Flappers said ‘baloney!’ to the idea that slang was for men

Have you heard the phrases the cat’s pajamas or the bee’s knees? Flappers, bent on enjoying social freedoms obtained by suffragists, coined them both.


We’re practically a whole year into the 2020s and I still haven’t talked about “flapperese,” the language of those icons of the 1920s, the flappers. I’ll stop being such a wet blanket and remedy that right now.

Flappers were the successors to the suffragists, bent on enjoying new social freedoms after women had secured the legal right to vote. They delighted in scandals that would shock few people today – they bobbed their hair, showed their knees in public (with their stockings turned down), and drove cars. They also self-consciously created their own slang, breaking down the linguistic orthodoxy of the time that held slang to be the province of men. 

In 1922, linguist Otto Jespersen laid out his views on how gender affects language change. Women displayed an “instinctive shrinking from coarse and gross expressions”; men “want to avoid what is commonplace and banal and replace it by new and fresh expressions.” In his view, women might coin euphemisms to avoid unpleasantness, but men were responsible for slang, where the vibrancy, creativity, and vitality of language could be found.

Flappers said baloney! to Professor Jespersen and created or popularized slang words of their own, making 1920s English a lot less blah. They published several glossaries, such as “A Flapper’s Dictionary” (1922) and a short-lived monthly magazine, The Flapper, leaving us a record of this ephemeral language, flapperese.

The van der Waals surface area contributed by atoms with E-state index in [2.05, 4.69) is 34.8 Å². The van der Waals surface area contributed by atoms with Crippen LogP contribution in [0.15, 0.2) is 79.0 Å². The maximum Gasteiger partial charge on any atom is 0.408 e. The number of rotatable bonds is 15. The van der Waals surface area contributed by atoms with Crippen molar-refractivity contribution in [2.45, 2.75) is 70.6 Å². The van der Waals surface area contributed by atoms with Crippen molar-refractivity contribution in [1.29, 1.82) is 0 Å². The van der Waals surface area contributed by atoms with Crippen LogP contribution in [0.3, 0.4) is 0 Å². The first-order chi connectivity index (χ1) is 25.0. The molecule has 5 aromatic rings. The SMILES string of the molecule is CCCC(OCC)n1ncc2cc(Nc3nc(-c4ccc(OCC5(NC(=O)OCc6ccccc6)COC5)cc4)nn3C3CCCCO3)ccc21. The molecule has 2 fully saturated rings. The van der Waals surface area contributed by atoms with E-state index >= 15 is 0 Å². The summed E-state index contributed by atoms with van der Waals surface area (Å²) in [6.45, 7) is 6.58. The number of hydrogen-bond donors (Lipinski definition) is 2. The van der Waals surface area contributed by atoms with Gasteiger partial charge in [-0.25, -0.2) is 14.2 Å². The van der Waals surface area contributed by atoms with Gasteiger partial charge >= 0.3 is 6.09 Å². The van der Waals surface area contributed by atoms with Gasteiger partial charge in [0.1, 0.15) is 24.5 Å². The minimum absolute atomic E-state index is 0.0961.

The most famous flapper phrases are probably the cat’s pajamas and the cat’s meow. Both mean “excellent,” or “the best,” as in “Oh, I love her – she’s the cat’s pajamas!” The formula “animal + body part or piece of clothing = ‘excellent’” was endlessly productive. You could have the oyster’s earring, the sardine’s whiskers, the bee’s knees, and so on. 

Flappers were the first to go on blind dates, with men they had been introduced to but didn’t know personally. They could tell when things were copacetic (“going just right”), knew not to take any wooden nickels, and felt confident in telling censorious elders to mind your own beeswax.

This slang contains plenty of evaluative words for men: a dud is boring, a big-timer charming, a corn-shredder one who dances on his partner’s feet, and a 10-minute egg is hard-boiled or tough. But flapperese lacks a word for the flapper’s male counterpart. The closest term is probably flipper, but, as the name suggests, he was a sort of auxiliary, an appendage to the flapper. This likely reflects an actual dearth of young men: World War I and the 1918 flu epidemic had concluded not long before. But it also reveals the female-focused nature of flapperdom, and of its slang.

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